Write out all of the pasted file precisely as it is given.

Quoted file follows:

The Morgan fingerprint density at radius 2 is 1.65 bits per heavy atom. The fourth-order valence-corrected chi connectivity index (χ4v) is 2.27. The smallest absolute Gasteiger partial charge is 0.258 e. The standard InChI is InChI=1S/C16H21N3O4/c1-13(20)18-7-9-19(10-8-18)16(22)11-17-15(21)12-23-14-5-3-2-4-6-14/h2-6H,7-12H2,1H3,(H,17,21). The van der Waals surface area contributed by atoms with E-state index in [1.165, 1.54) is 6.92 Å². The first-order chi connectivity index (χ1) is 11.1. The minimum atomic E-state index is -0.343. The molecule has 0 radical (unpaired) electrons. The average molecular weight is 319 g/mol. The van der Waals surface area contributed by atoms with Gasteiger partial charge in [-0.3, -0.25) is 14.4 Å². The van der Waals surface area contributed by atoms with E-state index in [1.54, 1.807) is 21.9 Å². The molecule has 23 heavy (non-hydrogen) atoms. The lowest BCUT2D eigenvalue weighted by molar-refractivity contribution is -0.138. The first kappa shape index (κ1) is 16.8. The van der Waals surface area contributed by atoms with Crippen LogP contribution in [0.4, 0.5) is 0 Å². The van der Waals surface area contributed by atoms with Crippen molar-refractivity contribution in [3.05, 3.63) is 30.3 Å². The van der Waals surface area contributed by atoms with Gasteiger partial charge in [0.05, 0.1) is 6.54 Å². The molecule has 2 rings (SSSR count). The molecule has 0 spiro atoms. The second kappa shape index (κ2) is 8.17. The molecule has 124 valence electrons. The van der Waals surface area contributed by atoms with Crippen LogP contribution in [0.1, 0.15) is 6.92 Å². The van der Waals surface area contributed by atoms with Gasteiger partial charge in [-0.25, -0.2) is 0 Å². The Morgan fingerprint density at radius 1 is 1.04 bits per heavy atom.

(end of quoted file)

The Morgan fingerprint density at radius 2 is 1.65 bits per heavy atom. The fourth-order valence-corrected chi connectivity index (χ4v) is 2.27. The smallest absolute Gasteiger partial charge is 0.258 e. The standard InChI is InChI=1S/C16H21N3O4/c1-13(20)18-7-9-19(10-8-18)16(22)11-17-15(21)12-23-14-5-3-2-4-6-14/h2-6H,7-12H2,1H3,(H,17,21). The van der Waals surface area contributed by atoms with E-state index in [1.165, 1.54) is 6.92 Å². The first-order chi connectivity index (χ1) is 11.1. The minimum atomic E-state index is -0.343. The molecule has 0 radical (unpaired) electrons. The average molecular weight is 319 g/mol. The van der Waals surface area contributed by atoms with Gasteiger partial charge in [-0.3, -0.25) is 14.4 Å². The van der Waals surface area contributed by atoms with E-state index in [1.54, 1.807) is 21.9 Å². The molecule has 23 heavy (non-hydrogen) atoms. The lowest BCUT2D eigenvalue weighted by molar-refractivity contribution is -0.138. The first kappa shape index (κ1) is 16.8. The van der Waals surface area contributed by atoms with Crippen LogP contribution in [0.4, 0.5) is 0 Å². The van der Waals surface area contributed by atoms with Crippen molar-refractivity contribution in [3.05, 3.63) is 30.3 Å². The van der Waals surface area contributed by atoms with Gasteiger partial charge in [0.05, 0.1) is 6.54 Å². The molecule has 2 rings (SSSR count). The molecule has 0 spiro atoms. The second kappa shape index (κ2) is 8.17. The molecule has 124 valence electrons. The van der Waals surface area contributed by atoms with Crippen LogP contribution in [0.1, 0.15) is 6.92 Å². The van der Waals surface area contributed by atoms with Gasteiger partial charge in [-0.25, -0.2) is 0 Å². The Morgan fingerprint density at radius 1 is 1.04 bits per heavy atom.